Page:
How A Radon Mitigation System Can Help Keep Radon Out Of Your Home

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How A Radon Mitigation System Can Help Keep Radon Out Of Your Home

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When it comes to your home, everyone tends to view their home as a safe haven where they can relax and protected from the dangers of the world. But for as much as you might think you’re protected, chances are fairly high that you’ve got a dangerous among of radon in your home.

If you’re wondering what radon is, quite simply it’s a form of radioactive gas that occurs naturally and can’t be smelled or seen. It’s been singled out by the U.S. Surgeon General’s office as the second leading cause of lung cancer in the United States and is responsible for nearly 20,000 annual lung cancer deaths.

It’s been estimated that one in three U.S. homes have radon levels that are too high. When it comes dealing radon, you can buy any number of radon test kits from home improvement stores, but it’s also important to figure out how radon is getting into your home.

You may not know it, but your sump pump may be to blame if the level of radon in your home is too high. How does that happen? Radon usually develops in the soil that makes up part of your home’s foundation. The radon that comes up through the soil can move over to your sump pit, where it can then be pumped into your house through the sump pump. Over time, long-term exposure to radon can potentially cause a litany of health problems.

Now before you freak out, know there is a solution. The easiest way to fix this is to install a radon mitigation system, which suctions radon from all that soil below your home before it ever reaches your sump pump pit. You may think that getting a cover for your sump pump will do the trick, but unfortunately radon can also seep in wherever there’s a hole (think leaks, cracks, gaps, etc).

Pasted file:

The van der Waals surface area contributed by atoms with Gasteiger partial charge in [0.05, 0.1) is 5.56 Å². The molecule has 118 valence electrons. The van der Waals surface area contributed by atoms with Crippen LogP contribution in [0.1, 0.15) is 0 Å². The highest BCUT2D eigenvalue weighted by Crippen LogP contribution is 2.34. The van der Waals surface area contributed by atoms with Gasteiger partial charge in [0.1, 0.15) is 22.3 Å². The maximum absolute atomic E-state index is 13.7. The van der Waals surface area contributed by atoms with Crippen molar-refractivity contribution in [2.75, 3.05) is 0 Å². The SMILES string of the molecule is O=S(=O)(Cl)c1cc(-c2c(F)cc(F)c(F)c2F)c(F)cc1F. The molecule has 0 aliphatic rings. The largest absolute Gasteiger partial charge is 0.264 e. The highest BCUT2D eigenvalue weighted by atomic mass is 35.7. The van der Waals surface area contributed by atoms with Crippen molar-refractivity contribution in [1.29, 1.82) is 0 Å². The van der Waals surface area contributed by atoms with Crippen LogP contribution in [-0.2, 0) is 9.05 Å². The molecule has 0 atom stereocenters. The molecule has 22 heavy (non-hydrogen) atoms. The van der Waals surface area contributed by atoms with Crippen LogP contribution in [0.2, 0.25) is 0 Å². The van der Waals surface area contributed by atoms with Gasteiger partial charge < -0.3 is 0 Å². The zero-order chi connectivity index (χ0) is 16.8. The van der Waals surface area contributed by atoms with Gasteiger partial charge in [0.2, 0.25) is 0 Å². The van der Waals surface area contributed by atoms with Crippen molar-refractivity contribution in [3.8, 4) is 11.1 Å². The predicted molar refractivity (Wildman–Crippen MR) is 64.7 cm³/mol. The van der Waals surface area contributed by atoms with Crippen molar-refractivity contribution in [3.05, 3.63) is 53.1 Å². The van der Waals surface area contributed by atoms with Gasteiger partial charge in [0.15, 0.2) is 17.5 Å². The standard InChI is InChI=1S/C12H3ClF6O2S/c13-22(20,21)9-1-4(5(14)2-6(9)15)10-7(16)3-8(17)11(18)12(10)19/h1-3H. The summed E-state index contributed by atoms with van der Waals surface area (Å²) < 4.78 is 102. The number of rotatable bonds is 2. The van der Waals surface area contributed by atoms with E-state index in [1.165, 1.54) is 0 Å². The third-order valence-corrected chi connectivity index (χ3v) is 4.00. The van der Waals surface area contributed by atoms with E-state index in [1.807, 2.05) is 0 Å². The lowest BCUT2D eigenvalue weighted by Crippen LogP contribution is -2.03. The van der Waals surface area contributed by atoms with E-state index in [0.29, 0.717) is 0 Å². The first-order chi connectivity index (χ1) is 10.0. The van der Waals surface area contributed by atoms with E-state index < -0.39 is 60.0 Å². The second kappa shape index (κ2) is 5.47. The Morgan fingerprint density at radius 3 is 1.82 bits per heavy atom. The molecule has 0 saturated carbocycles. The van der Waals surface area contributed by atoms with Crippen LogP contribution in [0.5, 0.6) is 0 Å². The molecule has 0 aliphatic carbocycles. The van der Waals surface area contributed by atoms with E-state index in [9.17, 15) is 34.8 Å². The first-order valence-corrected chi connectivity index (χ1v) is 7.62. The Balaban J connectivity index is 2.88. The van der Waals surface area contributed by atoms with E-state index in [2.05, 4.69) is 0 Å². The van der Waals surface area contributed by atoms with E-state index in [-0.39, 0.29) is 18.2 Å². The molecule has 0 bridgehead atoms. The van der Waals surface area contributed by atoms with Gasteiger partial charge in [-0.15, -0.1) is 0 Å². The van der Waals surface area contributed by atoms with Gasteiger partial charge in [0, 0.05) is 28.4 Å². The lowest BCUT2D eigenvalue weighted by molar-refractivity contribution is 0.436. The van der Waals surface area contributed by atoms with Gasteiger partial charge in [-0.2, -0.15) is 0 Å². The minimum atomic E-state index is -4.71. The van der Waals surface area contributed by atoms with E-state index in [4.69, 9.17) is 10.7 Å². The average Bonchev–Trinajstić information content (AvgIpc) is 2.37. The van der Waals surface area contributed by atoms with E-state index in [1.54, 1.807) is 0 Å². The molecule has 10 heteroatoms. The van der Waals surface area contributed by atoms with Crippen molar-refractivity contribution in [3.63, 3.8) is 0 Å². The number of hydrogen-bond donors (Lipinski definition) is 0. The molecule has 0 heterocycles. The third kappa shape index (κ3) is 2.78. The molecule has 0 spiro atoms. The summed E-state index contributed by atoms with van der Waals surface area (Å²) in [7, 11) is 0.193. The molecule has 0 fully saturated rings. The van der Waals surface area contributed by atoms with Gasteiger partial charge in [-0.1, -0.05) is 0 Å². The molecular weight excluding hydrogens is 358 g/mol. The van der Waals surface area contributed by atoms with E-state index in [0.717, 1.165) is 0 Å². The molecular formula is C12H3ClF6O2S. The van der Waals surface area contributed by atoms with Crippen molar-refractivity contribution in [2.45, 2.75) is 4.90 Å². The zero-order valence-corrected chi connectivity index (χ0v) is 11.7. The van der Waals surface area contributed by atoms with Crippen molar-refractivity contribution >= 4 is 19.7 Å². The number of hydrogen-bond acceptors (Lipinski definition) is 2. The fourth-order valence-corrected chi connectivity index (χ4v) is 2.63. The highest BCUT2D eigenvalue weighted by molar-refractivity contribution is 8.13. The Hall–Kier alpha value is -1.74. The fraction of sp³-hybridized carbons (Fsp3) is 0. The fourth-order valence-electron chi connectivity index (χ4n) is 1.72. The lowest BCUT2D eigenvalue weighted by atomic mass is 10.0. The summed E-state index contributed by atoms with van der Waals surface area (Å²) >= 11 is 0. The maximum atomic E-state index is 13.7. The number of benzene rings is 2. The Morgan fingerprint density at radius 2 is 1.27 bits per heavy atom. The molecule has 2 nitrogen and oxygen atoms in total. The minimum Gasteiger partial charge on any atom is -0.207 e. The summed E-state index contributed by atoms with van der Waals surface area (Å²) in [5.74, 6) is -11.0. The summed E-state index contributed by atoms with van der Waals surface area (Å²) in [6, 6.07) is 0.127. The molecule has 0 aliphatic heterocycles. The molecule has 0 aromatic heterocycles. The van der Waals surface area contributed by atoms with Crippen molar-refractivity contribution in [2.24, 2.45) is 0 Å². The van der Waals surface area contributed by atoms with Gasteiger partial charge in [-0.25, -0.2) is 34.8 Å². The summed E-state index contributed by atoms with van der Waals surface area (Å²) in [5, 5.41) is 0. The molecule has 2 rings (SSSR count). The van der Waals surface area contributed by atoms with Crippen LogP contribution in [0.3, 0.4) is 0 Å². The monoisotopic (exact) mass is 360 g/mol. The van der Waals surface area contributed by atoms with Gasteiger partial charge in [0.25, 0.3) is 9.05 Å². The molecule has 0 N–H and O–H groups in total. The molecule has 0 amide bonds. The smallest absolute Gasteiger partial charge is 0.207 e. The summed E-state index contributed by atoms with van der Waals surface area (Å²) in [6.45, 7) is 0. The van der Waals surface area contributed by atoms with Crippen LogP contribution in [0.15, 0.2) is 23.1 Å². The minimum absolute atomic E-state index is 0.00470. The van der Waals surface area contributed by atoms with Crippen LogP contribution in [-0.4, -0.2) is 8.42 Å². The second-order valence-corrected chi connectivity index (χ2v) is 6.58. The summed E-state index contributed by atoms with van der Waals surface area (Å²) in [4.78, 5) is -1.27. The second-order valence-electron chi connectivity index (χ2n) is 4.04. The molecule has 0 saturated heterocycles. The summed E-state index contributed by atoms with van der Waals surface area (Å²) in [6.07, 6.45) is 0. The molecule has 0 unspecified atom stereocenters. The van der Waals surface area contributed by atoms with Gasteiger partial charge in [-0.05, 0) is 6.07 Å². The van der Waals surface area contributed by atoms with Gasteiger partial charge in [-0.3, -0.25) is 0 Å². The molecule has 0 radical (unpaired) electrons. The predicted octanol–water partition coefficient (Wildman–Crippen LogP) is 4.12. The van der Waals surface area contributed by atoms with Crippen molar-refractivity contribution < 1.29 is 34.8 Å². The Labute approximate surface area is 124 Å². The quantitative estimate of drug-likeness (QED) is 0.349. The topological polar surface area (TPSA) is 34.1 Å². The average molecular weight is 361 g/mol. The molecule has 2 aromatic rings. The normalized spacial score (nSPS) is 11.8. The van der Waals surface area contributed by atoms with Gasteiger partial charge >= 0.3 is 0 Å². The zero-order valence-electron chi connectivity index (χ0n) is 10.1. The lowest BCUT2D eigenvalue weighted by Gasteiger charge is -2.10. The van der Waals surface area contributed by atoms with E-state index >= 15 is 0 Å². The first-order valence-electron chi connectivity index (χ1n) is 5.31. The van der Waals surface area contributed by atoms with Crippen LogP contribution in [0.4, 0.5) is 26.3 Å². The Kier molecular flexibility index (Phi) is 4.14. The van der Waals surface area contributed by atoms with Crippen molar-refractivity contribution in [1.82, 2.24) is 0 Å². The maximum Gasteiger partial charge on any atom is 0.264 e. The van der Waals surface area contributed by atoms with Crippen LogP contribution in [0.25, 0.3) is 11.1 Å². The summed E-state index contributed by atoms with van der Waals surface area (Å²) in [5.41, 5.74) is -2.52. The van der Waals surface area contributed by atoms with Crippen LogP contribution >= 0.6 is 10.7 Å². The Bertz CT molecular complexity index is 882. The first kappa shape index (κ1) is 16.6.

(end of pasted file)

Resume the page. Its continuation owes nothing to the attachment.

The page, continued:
Fortunately, a sump pump can work successfully in conjunction with a radon mitigation system. One of the most successful radon mitigation systems uses the sub-slab depressurization process; this process uses suction points in the ground around your home’s foundation and uses piping and special fans to pull radon to a discharge point, where it doesn’t come into your home and it’s not lurking around your home’s foundation.

For the system to work most efficiently, a sump pump pit and other openings have to be sealed, so the radon gets pulled into the piping system and not into your home. Sump pumping can be beneficial for keeping floodwater out a basement and helping to prevent flooding among other things, but you’ll want to keep on an eye on your radon levels even if you do local sump pump excavation. Ultimately, you want the air quality in your home to be the best it can be, so local sump pump excavation should be monitored for radon at all times.

Before you install anything, it’s best to make a plan and find a radon mitigation contractor to install it for you. Radon, especially high levels of it, is nothing to take lightly and ultimately you want to make sure your home is protected. Keep in mind that no amount of radon is “safe,” but in a “perfect” scenario, you want your radon levels to be under four. If you’re doing a local sump pump excavation, be sure to keep an eye on your radon levels to make sure it’s not entering your home through the sump pump.

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